Michigan Taxing Information
In the collection process, you have rights, but failure to address notices from the State within given timeframes may void such rights. You may appeal some notices (Final Determination, Bill for Taxes Due, Final Assessment) if you do so promptly upon reception. Your appeal must detail the basis of your disagreement with the State, and provide evidence for your case. You may also present your case to the State by requesting a hearing.
Bank and Accounts Receivable Levies
If you have delinquent taxes, the State may levy your bank account as a means of resolving your liability, taking up to the amount of your liability. If you have a business that is delinquent, levies may be sent to the associated accounts receivable, which can have serious social and business repercussions. In any case, you will receive a Notice of Intent to Levy before action is taken, and it is recommended that you seek professional assistance promptly.
Should you fail to pay your full liability, you will at some point receive a Notice of Intent to Assess. At this point, your options are either to pay the full amount stated, or, if you honestly disagree with the amount stated, dispute it. You have a period of time upon reception of the Notice to dispute or appeal it, in writing.
Liens and Warrants
A means of enforced collection action the State may take is the filing of liens or warrants against personal property. These serve as public records of liability, and as such may affect credit and ability to sell or transfer property.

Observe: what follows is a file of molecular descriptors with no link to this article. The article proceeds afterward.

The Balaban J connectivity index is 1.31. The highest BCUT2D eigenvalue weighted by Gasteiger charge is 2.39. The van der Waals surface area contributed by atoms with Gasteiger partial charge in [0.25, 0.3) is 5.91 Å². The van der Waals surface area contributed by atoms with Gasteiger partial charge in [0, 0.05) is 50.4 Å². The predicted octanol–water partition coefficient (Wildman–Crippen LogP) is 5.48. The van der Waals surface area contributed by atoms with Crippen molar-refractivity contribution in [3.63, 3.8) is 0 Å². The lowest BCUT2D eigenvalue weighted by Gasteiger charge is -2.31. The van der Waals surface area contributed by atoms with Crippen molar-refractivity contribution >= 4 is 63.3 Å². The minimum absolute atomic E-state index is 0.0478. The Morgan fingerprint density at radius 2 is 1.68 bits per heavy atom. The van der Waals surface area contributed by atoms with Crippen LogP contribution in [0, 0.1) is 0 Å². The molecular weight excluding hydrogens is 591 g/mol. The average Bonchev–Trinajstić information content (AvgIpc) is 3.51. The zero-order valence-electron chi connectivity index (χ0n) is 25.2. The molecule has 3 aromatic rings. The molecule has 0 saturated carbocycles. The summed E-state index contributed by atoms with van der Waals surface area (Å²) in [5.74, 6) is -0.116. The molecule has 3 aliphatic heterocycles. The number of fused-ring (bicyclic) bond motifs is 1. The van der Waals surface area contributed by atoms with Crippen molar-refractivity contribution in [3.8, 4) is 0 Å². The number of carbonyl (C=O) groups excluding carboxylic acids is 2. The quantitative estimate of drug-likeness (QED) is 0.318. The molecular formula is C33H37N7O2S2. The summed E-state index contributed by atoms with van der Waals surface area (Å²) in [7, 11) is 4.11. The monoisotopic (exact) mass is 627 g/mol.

Priority One: Stopping Aggressive Enforced Collections
If you are unable to pay your liability in full, you may be able to make payment arrangements with the State. You may be required to provide a range of documentation, including financial statements, and will likely need to have all other tax returns and filings in order. Should you arrange a payment plan and fail to adhere to it, you may be subject to enforced collection actions.
Penalties and Interest
Delinquent taxes are subject to penalties and interest, which increase the total liability. The amount of each may vary by context and the type of tax left unpaid. Penalties may be waived if reasonable cause can be proven, with substantiating evidence.
Personal Assessment on Business Taxes
Failure to meet tax obligations on the part of a business may result in an assessment of personal liability. If you were a corporate officer or another bearer of responsibility associated with a matter of delinquency, you may be held personally accountable for any liability or part thereof.
Power of Attorney
While you may represent yourself before the State, you may also choose to have a qualified representative do so in your stead. This requires that you complete the appropriate documentation prior to any discussion of tax matters.
One means of enforced collection the State may use to resolve liability is the garnishment of wages or benefits checks. If you believe you may be subject to garnishment, it is recommended that you seek professional help.